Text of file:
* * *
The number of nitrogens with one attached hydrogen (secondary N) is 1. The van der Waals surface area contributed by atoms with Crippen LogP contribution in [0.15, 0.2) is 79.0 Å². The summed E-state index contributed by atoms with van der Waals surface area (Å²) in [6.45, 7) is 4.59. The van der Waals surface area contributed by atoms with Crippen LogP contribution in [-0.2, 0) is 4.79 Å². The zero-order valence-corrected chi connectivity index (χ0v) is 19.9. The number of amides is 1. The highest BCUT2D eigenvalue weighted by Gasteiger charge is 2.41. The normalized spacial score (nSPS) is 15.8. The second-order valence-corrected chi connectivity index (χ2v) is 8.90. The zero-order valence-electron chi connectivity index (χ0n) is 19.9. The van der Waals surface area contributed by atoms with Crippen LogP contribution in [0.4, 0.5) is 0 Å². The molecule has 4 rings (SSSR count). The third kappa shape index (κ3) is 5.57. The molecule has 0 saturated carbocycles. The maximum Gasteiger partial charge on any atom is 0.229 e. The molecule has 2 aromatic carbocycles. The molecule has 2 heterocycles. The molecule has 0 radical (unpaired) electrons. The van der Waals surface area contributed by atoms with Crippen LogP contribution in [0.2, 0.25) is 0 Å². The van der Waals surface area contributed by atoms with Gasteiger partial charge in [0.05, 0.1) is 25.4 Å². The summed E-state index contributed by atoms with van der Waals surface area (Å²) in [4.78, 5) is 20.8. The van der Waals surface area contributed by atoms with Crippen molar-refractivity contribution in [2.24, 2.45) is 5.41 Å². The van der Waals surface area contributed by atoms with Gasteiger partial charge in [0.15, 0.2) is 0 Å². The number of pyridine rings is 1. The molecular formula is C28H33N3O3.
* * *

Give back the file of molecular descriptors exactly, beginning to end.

The number of nitrogens with one attached hydrogen (secondary N) is 1. The van der Waals surface area contributed by atoms with Crippen LogP contribution in [0.15, 0.2) is 79.0 Å². The summed E-state index contributed by atoms with van der Waals surface area (Å²) in [6.45, 7) is 4.59. The van der Waals surface area contributed by atoms with Crippen LogP contribution in [-0.2, 0) is 4.79 Å². The zero-order valence-corrected chi connectivity index (χ0v) is 19.9. The number of amides is 1. The highest BCUT2D eigenvalue weighted by Gasteiger charge is 2.41. The normalized spacial score (nSPS) is 15.8. The second-order valence-corrected chi connectivity index (χ2v) is 8.90. The zero-order valence-electron chi connectivity index (χ0n) is 19.9. The van der Waals surface area contributed by atoms with Crippen LogP contribution in [0.4, 0.5) is 0 Å². The molecule has 4 rings (SSSR count). The third kappa shape index (κ3) is 5.57. The molecule has 0 saturated carbocycles. The maximum Gasteiger partial charge on any atom is 0.229 e. The molecule has 2 aromatic carbocycles. The molecule has 2 heterocycles. The molecule has 0 radical (unpaired) electrons. The van der Waals surface area contributed by atoms with Crippen LogP contribution in [0.2, 0.25) is 0 Å². The van der Waals surface area contributed by atoms with Gasteiger partial charge in [0.05, 0.1) is 25.4 Å². The summed E-state index contributed by atoms with van der Waals surface area (Å²) in [4.78, 5) is 20.8. The van der Waals surface area contributed by atoms with Crippen molar-refractivity contribution in [2.24, 2.45) is 5.41 Å². The van der Waals surface area contributed by atoms with Gasteiger partial charge in [0.15, 0.2) is 0 Å². The number of pyridine rings is 1. The molecular formula is C28H33N3O3.